Staffing Firms: 6 Best Practices for Making the Right Hire (the First Time Around)

While staffing firms are often primarily focused on helping other businesses fill their open positions, growing your team is going to be necessary, too. The right hire can bolster your team’s productivity and help you fulfill client projects more effectively than ever.

On the other hand, a bad hire could be a significant setback for your firm, especially in its early growth stages. Estimates have pegged the cost of a bad hire as anywhere from 30 percent of the individual’s first-year salary to an incredible $240,000.

These expenses aren’t always easy to quantify. Still, they can be felt in onboarding and training expenses, the drain on your team’s productivity and morale, potential losses from poor service, and even lost time managing a poor employee.

Making a hire to grow your staffing firm is something you should get done right the first time. This doesn’t have to be overwhelming — following some essential best practices will help you move forward confidently.

  1. Don’t Rush

There’s an essential truth behind the adage “slow to hire, fast to fire.” Far too many staffing firms end up hiring a less-than-stellar employee simply because they’re in such a rush to fill an open position. Merely getting a warm body into a chair will not get the desired results for your company. Quite often, this could lead you to hire someone who is under-qualified or a poor cultural fit.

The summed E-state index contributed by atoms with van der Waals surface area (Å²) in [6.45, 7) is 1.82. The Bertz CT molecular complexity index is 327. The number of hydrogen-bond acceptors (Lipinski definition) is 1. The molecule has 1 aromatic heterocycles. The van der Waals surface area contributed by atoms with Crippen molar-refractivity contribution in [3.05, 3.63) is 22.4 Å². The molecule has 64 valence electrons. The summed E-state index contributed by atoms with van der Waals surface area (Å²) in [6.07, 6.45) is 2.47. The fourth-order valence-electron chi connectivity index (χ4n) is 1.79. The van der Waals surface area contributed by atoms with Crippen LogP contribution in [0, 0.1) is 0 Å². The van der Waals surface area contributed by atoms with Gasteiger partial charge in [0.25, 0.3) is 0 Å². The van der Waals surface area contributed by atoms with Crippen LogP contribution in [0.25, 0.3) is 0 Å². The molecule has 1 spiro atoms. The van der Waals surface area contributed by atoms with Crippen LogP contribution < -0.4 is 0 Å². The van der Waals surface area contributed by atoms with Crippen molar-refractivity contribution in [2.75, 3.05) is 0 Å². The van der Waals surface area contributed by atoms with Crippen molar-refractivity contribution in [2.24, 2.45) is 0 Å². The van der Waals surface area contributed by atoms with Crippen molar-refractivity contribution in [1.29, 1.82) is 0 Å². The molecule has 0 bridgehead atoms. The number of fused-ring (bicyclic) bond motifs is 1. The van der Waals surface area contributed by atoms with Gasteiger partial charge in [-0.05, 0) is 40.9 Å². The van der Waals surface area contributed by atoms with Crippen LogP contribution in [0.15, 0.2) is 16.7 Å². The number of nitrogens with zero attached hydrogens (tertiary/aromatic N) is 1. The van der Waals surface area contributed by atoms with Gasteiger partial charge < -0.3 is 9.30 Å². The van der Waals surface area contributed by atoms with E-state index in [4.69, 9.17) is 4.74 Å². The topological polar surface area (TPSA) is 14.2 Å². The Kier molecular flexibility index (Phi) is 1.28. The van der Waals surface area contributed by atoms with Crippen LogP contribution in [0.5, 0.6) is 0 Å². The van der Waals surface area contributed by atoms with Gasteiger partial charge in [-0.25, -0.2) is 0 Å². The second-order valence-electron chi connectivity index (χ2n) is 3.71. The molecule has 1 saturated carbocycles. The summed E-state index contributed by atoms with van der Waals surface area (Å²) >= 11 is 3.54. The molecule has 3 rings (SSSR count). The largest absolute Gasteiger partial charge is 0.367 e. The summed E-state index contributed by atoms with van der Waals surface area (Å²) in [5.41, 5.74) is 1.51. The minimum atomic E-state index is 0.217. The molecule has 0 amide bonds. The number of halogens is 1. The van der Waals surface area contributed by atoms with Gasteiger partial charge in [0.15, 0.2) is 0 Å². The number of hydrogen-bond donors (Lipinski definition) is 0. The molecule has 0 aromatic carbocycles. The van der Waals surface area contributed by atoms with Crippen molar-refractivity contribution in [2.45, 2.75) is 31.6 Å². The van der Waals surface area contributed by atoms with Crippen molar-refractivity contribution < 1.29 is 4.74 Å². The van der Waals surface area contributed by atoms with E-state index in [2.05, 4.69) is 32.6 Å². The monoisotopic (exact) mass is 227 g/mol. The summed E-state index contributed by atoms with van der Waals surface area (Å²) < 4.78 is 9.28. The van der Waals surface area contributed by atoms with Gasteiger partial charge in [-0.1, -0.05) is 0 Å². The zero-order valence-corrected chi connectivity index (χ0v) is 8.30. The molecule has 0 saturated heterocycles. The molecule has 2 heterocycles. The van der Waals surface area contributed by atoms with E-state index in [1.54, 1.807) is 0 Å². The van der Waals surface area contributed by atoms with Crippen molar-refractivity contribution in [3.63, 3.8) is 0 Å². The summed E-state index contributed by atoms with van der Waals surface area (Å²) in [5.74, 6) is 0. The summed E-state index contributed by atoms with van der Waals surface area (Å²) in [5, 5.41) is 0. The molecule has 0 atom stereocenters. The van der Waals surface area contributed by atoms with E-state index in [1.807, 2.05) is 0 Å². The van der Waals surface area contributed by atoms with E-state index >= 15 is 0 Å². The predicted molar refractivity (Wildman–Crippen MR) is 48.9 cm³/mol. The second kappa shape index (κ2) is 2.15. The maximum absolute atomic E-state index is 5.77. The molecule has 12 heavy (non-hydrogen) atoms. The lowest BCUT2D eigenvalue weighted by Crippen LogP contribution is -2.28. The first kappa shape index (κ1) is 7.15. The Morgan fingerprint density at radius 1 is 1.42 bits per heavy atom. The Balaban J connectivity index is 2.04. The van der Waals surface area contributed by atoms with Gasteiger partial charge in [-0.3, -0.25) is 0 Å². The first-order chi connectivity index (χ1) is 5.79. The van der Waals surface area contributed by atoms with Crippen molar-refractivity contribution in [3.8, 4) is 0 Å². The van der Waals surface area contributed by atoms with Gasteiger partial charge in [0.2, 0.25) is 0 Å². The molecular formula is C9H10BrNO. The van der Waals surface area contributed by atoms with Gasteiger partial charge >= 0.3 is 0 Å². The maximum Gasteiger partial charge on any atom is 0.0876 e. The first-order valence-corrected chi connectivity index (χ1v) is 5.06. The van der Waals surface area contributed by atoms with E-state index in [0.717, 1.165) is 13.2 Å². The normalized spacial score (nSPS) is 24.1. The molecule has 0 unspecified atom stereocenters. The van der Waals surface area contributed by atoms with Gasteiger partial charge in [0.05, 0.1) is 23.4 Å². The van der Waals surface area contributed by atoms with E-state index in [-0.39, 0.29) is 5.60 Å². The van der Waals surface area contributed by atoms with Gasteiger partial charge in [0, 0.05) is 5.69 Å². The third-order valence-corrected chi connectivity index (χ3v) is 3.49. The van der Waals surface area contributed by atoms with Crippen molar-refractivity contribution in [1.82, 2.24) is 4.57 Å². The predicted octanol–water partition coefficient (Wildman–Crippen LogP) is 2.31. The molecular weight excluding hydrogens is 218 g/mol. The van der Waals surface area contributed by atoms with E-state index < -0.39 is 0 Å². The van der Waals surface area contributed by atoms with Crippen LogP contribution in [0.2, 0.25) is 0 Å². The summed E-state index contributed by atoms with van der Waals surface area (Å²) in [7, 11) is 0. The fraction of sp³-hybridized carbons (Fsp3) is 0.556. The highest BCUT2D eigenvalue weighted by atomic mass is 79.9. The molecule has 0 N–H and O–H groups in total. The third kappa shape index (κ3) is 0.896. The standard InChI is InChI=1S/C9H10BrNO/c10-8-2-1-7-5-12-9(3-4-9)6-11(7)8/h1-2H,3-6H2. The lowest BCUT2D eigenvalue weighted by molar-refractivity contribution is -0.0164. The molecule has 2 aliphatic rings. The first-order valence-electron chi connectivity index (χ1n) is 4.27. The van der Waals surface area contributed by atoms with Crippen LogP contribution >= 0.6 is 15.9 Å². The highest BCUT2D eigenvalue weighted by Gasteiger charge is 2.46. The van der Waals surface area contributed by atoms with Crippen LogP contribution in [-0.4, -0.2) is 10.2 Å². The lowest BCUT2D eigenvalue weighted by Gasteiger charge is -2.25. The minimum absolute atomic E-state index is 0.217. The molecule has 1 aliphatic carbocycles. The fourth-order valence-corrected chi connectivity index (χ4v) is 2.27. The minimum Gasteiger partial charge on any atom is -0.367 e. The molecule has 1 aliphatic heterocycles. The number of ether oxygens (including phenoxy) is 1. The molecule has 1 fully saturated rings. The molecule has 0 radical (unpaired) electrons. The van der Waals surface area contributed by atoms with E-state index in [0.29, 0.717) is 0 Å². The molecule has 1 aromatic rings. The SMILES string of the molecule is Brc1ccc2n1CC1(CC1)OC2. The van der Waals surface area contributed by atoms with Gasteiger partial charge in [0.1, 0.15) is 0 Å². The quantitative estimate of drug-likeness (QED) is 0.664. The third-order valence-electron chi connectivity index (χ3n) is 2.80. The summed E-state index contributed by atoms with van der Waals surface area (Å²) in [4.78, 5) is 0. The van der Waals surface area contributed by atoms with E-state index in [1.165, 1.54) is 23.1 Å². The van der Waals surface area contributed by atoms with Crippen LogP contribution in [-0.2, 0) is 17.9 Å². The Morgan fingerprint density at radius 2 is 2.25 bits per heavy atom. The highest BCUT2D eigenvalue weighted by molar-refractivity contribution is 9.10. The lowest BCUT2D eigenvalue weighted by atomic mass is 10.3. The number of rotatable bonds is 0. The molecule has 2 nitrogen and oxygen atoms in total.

A 2017 survey from CareerBuilder found that 30 percent of employers who felt they had made a bad hire did so because they felt “pressured to fill the role quickly.” While urgency is undoubtedly necessary, it shouldn’t force you into hiring someone who isn’t a good fit.

  1. Develop a Standardized Process

As with so many other areas in business, developing a standardized process is key to making quality hiring decisions. A study from Glassdoor found that a company was five times more likely to make a bad hire without a standardized interview process.